Secretary of State Kerry announced today the formal revival of Israeli-Palestinian peace talks. Coinciding with Kerry’s efforts to jumpstart the negotiating process, Palestinian president Mahmoud Abbas laid out part of his vision for a future Palestinian state, before a group of mainly Egyptian journalists in Cairo:.“In a final resolution, we would not see the presence of a single Israeli — civilian or soldier — on our lands,” the Palestinian leader said.
If Benjamin Netanyahu declared that the Jewish state plans to evict a minority religious group from its territories, there would be no shortage of outrage from the European Union and violence would likely emerge from pro-Palestinian quarters.
Meanwhile, Abbas gets a free pass for bigotry.
The incorrigibly reactionary view of Abbas’s is hardly surprising. It is worth recalling the remarks of Maen Rashid Areikat, the Palestinian envoy to the United States, back in 2011 in Washington. Commenting about the presence of Jews in the disputed territories, he said, “Well, I personally still believe that as a first step we need to be totally separated . . .”
The Palestinian state envisioned by Areikat would not only expunge a Jewish presence but would also likely target gay citizens. The Weekly Standard’s John McCormack asked Areikat whether homosexuals would be accepted in a Palestinian state. “Ah, this is an issue that’s beyond my [authority].” Areikat responded.
Moreover, Abbas’s ongoing crackdown on Palestinian journalists certainly does not bode well for any newly created Palestinian state. The Palestinian Authority’s General Intelligence Security detained the journalist Haroun Abu Arrah in May for interrogation. Abu Arrah said “They asked me provocative and personal questions, such as whether I was having or had sexual relationships. I told the interrogator that this was none of his business.” The interrogator’s response: ”You better answer the questions.”
The persecution of Christians in the West Bank has intensified under the rule of the Palestinian Authority, too. Dexter Van Zile, an expert on Christians in the Middle East, brought the case of the Bethlehem pastor Reverend Naim Khoury and the First Baptist Church to the fore; the Palestinian government ruled that the church lacks the religious authority to operate.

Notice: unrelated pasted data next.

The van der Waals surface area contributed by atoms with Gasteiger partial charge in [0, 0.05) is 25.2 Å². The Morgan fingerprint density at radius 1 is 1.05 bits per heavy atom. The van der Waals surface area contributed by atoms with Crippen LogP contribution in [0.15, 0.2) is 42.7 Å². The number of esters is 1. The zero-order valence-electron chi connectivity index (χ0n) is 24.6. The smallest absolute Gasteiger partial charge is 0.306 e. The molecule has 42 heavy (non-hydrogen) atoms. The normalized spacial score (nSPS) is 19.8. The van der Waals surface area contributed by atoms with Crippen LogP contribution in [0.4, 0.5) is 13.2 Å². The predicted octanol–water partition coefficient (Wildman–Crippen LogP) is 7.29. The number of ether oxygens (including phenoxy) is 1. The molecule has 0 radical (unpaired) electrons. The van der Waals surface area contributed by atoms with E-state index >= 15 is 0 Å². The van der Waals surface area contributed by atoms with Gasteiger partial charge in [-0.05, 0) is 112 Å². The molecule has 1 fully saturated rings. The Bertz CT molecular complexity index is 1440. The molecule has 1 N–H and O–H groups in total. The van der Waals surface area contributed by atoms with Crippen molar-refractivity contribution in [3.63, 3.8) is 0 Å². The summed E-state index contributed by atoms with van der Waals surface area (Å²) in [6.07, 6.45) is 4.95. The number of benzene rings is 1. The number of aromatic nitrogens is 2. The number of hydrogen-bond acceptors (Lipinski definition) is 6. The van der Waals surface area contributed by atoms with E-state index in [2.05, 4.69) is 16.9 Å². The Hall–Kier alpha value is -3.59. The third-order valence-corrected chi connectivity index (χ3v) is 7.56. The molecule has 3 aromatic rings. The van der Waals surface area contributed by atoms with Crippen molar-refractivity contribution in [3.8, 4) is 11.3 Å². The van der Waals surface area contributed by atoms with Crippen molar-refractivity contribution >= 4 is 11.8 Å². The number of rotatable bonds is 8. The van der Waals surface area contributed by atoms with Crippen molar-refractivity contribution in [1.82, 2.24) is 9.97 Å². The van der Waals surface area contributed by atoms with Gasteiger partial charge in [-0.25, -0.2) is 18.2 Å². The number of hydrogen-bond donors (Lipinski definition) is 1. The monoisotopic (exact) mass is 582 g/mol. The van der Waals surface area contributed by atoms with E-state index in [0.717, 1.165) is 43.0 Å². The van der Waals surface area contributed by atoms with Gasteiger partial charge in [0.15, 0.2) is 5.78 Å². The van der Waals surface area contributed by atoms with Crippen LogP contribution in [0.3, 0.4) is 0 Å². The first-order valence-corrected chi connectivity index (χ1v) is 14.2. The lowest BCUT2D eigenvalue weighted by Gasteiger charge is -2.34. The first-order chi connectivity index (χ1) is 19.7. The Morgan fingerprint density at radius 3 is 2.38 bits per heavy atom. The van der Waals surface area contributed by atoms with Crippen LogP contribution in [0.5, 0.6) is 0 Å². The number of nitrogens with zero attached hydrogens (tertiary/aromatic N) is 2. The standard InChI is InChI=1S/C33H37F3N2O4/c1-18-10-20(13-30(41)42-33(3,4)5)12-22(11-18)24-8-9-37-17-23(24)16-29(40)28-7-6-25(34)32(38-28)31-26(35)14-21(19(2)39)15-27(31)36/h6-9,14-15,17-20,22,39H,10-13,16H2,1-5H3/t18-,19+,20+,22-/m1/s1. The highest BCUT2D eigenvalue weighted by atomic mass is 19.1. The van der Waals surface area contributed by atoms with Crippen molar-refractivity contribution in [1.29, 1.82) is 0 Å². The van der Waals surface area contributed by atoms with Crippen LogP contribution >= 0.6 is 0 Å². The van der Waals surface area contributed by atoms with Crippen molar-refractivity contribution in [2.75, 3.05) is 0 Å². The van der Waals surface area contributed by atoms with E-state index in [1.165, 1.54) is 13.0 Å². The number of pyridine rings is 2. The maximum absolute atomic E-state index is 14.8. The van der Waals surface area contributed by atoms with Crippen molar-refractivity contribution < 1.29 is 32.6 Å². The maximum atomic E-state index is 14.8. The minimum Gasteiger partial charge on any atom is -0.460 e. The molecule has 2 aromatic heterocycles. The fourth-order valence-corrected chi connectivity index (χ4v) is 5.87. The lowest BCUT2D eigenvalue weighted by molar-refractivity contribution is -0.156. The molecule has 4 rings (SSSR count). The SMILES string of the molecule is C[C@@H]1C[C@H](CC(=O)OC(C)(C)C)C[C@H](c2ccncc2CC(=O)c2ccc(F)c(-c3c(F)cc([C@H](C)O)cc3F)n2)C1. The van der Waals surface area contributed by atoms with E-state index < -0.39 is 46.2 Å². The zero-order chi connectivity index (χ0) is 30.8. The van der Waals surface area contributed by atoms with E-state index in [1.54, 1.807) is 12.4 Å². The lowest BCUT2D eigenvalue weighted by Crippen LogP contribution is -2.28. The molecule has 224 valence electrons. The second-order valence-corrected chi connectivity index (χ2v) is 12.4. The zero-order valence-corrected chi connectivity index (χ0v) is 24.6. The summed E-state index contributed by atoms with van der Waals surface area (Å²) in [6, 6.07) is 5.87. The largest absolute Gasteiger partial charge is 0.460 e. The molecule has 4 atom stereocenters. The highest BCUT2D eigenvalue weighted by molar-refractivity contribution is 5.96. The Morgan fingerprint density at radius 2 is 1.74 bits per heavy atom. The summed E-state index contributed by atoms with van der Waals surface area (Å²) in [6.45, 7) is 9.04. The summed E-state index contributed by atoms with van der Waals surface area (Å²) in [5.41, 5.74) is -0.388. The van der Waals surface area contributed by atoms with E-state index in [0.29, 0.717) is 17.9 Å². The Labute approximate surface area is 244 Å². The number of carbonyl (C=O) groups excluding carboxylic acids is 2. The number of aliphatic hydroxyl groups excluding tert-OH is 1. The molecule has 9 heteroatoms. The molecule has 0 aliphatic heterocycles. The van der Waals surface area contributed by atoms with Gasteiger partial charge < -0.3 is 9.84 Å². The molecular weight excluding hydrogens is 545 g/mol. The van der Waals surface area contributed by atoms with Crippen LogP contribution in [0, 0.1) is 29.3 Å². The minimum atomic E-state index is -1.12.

In short, Israel simply does not have a meaningful negotiating partner. Palestinian society is divided between the undemocratic, scandalously corrupt Palestinian Authority and the Muslim Brotherhood and Iranian-backed Hamas organization in Gaza.
Even putting aside the social and political deficiencies of the Palestinian state in the disputed West Bank territories, the Hamas-controlled Gaza Strip remains opposed to a peace agreement with Israel. Hamas’s ideology in the Palestinian enclave in Gaza is animated by lethal anti-Semitism and violent hatred of Israel.
All of this helps to bolster the argument that Kerry should devote his considerable energy and political capital to dislodging Hamas.
To reach a peace agreement with the Palestine Liberation Organization, the sine qua non of any deal would entail a unified Palestinian leadership committed to Western values and capitalism, and a Gaza Strip free from Hamas. It is a tall order.
— Benjamin Weinthal is a Berlin-based fellow with the Foundation for Defense of Democracies. Follow Benjamin on Twitter @BenWeinthal.